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Home News Local News BSFMC is Rennova's last hospital after Jellico facility closes

BSFMC is Rennova’s last hospital after Jellico facility closes

Once boasting three hospitals in the northern Cumberland Plateau region with ambitious plans of building a rural health care model in the region, Rennova Health is now down to just one: Big South Fork Medical Center.

Jellico Medical Center — formerly Jellico Community Hospital — closed Monday, less than a week after Jellico’s city council voted to default on the property.

Jamestown Regional Medical Center has been closed for going on two years after the federal Centers for Medicare and Medicaid Services terminated its contract with the hospital due to multiple deficiencies.

Jellico Mayor Dwight Osborne told Knoxville’s WVLT-TV on Tuesday that he had issued a 30-day notice to Rennova in December, due to overdue bills and payments. The City of Jellico leased the hospital facility to Rennova for $1 per year, but the contract required Rennova to pay for equipment upkeep and building maintenance — something the Florida-based firm had allegedly failed to do.

Osborne told the Knoxville TV station that Jellico Medical Center had not admitted a patient since November.

In a statement, Rennova said that it closed the Jellico hospital because it “is no longer viable” for the company “to consider the financial support or investment needed for Jellico hospital” due to repercussions from the city council’s decision to default on the property.

Jellico hopes to find another operator for the city-owned hospital facility.

While Rennova leased the health care facility in Jellico, it owns the hospitals in Oneida and Jamestown. It purchased the Oneida facility from Pioneer Health Services while the Mississippi-based firm was in the throes of bankruptcy. Scott County sold the hospital to Pioneer.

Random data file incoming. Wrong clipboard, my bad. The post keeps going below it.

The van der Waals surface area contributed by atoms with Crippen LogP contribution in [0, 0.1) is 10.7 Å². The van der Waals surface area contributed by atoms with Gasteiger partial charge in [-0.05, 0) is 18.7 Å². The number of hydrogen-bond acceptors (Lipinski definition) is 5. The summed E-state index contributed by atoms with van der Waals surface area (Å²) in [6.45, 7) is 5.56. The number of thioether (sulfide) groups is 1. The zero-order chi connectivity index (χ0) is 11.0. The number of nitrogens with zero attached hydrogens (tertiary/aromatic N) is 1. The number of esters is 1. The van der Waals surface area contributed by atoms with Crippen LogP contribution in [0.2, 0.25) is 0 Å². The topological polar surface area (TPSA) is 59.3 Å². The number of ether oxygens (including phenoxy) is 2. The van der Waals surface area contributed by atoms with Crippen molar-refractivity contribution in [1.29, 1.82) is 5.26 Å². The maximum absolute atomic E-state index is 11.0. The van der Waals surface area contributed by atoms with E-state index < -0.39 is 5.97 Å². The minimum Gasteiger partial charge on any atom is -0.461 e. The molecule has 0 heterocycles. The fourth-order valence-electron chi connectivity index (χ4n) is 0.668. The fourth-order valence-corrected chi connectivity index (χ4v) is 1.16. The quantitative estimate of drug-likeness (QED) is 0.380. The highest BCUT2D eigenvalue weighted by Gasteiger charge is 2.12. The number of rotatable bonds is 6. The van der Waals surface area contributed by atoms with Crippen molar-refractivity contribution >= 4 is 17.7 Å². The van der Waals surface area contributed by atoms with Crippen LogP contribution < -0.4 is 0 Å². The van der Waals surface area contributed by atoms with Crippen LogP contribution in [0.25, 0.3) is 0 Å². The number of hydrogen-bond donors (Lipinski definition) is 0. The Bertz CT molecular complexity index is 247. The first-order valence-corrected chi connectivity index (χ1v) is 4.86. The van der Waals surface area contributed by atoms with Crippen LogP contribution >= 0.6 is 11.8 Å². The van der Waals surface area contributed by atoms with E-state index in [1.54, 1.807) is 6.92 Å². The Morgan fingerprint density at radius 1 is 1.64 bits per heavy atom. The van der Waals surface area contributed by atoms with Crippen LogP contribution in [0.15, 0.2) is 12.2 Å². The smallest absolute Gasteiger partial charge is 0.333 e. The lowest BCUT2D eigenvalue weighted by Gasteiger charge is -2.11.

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Rennova Health was a diagnostics technology firm making its first foray into hospital management when it purchased the Scott County hospital from Pioneer. With the purchase, it created a new rural hospital arm of the company, and quickly added a second hospital in Jamestown, then the third in Jellico.

While Rennova reopened the Oneida hospital, which had been closed by Pioneer as it entered Chapter 11 bankruptcy proceedings, the Jamestown and Jellico hospitals were open when Rennova acquired them. In both instances, their owners were looking to off-load hospitals that were said to be struggling financially.

Rennova believed that by establishing multiple medical centers under one ownership umbrella, it could make all of them financially viable. All three have struggled at times, with Big South Fork Medical Center seeing employees occasionally have to wait for their paychecks, deal with shortages of supplies, and even occasionally enter periods of diversion, though the hospital has never closed since Rennova opened it. The Jamestown hospital ran up significant debt and deficiencies accumulated, finally leading CMS to sever its billing Medicaid and Medicare billing status and forcing it to close.

At the time the struggles in Jamestown were unfolding and struggles in Oneida were coming to light, the belief was that once the newly-acquired Jellico hospital could begin billing and become viable, Rennova’s cash flow would improve and help the company shore up its operations in Oneida. There have also been promises made that the Jamestown hospital will eventually reopen.

In September, Rennova’s CEO, Seamus Lagan, said that reopening the hospital in Jamestown remained at the forefront of the company’s plans, but would require millions of dollars that the firm didn’t have. He also revealed that Rennova would not have survived the early months of the coronavirus pandemic without federal assistance.

“Our business model works with three plus facilities,” Lagan told WBIR-TV last fall.

Now, however, Rennova is down to just one hospital: Big South Fork Medical Center.

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Independent Herald
Contact the Independent Herald at newsroom@ihoneida.com. Follow us on Twitter, @indherald.
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